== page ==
Quick Summary: While giving Donna a TARDIS-driving lesson, the Doctor receives a mobile phone call from Dr. Martha Jones, still working with UNIT. A series of unexplained simultaneous deaths has led UNIT to storm the main factory for the ATMOS devices that are now installed on half the cars on Earth in order to eliminate carbon emissions. While the Doctor investigates the boy genius creator of the ATMOS system, Donna takes Martha’s advice to visit her family.
Story: This season of Doctor Who is turning into a real historical love fest. Each of the past few episodes have had some nods to the past, and the Sontaran Stratagem is just about the most obvious of the lot. Let’s count the ways:
Sontarans – Last seen in the original series story The Two Doctors, the Sontarans hold the interesting distinction of having more than the usual level of awareness of the Time Lords, having actually invaded Gallifrey in The Invasion of Time. They retain their weak point with the “probic vent” on the back of their necks.
UNIT – The Unified (Unit Nations) Intelligence Taskforce was featured in the new series most visibly in The Christmas Invasion, but was a staple of the original series from the Troughton era onwards, last seen in the McCoy story Battlefield. The Doctor did indeed join up with unit during the entirety of the Pertwee era – as the Doctor mentions, in the seventies.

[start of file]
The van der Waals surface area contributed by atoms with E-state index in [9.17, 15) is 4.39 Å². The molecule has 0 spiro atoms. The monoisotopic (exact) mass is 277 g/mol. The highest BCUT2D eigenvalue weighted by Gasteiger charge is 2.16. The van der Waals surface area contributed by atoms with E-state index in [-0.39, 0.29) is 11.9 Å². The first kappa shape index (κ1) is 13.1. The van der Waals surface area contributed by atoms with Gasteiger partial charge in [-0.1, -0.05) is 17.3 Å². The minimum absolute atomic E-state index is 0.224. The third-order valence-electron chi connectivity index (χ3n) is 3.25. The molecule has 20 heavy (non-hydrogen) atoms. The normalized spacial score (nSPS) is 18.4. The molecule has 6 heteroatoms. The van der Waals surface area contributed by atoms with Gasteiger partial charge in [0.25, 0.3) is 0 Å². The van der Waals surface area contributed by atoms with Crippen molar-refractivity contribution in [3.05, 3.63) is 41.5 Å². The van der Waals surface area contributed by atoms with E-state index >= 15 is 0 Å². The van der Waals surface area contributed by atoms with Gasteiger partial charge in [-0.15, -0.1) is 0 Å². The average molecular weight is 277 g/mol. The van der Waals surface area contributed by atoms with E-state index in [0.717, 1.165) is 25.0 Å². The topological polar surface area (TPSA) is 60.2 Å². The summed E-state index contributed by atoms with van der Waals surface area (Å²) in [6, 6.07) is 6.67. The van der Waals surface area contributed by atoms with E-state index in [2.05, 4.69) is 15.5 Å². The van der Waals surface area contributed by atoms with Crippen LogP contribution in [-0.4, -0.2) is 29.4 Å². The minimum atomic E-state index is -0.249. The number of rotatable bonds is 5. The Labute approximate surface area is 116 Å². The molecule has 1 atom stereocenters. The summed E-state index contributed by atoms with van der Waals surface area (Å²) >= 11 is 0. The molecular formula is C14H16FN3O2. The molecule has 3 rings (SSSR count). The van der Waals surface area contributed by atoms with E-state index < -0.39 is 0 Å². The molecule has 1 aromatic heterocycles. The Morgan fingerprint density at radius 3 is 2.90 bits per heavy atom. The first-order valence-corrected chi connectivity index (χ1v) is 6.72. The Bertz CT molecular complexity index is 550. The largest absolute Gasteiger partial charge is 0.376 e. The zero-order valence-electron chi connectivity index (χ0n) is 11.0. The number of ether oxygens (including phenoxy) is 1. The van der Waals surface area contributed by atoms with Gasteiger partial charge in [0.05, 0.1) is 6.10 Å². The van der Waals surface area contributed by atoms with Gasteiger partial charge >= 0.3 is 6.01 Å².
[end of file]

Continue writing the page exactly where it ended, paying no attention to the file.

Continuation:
Martha Jones – We saw Martha this season in Torchwood as a member of UNIT, and she appears to have taken a shine to her role with the organization. It’s a little curious, actually – UNIT is a worldwide organization with what appears to be a similar mission to that of Torchwood, which we know is a UK organization founded by Queen Victoria.
More Geekdom – The Medusa Cascade – whatever that may be – is referenced again, and the Sontaran General mentions the Time War and the Doctor’s involvement in its final battle.
So back to the story, which is actually pretty interesting. Like a good portion of the other new series stories, the Stratagem appears to include an evil, mysterious corporation using the world’s technology against it. The Master did it with the Archangel network, and now the Sontarans are doing the same with ATMOS. The difference this time around is that the end game for the Stratagem isn’t entirely obvious – why are the Sontarans doing what they’re doing? If they are trying to destroy the Earth, surely they could just use the ships of their glorious 10th battle fleet to do that.